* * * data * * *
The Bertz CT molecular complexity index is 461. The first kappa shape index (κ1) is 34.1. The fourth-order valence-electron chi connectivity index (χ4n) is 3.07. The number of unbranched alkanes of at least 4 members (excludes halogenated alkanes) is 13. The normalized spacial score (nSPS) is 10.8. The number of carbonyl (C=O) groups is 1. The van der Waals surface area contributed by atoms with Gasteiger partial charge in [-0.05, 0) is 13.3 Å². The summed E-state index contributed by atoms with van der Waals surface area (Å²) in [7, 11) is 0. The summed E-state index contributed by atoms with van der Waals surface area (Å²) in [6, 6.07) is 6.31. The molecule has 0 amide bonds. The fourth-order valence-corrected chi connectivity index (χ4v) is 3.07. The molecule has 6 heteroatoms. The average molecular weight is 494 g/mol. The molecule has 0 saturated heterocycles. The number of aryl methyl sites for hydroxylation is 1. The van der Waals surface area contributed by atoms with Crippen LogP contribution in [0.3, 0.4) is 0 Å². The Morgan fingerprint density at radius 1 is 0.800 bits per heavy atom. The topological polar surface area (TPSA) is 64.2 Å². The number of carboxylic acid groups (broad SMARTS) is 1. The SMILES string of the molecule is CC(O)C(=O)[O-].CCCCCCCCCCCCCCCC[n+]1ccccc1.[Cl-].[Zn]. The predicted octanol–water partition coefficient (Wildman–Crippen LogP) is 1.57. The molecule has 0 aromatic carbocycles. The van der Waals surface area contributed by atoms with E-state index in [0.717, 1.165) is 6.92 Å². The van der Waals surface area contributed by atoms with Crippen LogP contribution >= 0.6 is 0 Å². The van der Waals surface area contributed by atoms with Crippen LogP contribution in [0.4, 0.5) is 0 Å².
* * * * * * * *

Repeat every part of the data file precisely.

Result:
The Bertz CT molecular complexity index is 461. The first kappa shape index (κ1) is 34.1. The fourth-order valence-electron chi connectivity index (χ4n) is 3.07. The number of unbranched alkanes of at least 4 members (excludes halogenated alkanes) is 13. The normalized spacial score (nSPS) is 10.8. The number of carbonyl (C=O) groups is 1. The van der Waals surface area contributed by atoms with Gasteiger partial charge in [-0.05, 0) is 13.3 Å². The summed E-state index contributed by atoms with van der Waals surface area (Å²) in [7, 11) is 0. The summed E-state index contributed by atoms with van der Waals surface area (Å²) in [6, 6.07) is 6.31. The molecule has 0 amide bonds. The fourth-order valence-corrected chi connectivity index (χ4v) is 3.07. The molecule has 6 heteroatoms. The average molecular weight is 494 g/mol. The molecule has 0 saturated heterocycles. The number of aryl methyl sites for hydroxylation is 1. The van der Waals surface area contributed by atoms with Crippen LogP contribution in [0.3, 0.4) is 0 Å². The Morgan fingerprint density at radius 1 is 0.800 bits per heavy atom. The topological polar surface area (TPSA) is 64.2 Å². The number of carboxylic acid groups (broad SMARTS) is 1. The SMILES string of the molecule is CC(O)C(=O)[O-].CCCCCCCCCCCCCCCC[n+]1ccccc1.[Cl-].[Zn]. The predicted octanol–water partition coefficient (Wildman–Crippen LogP) is 1.57. The molecule has 0 aromatic carbocycles. The van der Waals surface area contributed by atoms with E-state index in [0.717, 1.165) is 6.92 Å². The van der Waals surface area contributed by atoms with Crippen LogP contribution >= 0.6 is 0 Å². The van der Waals surface area contributed by atoms with Crippen LogP contribution in [0.4, 0.5) is 0 Å².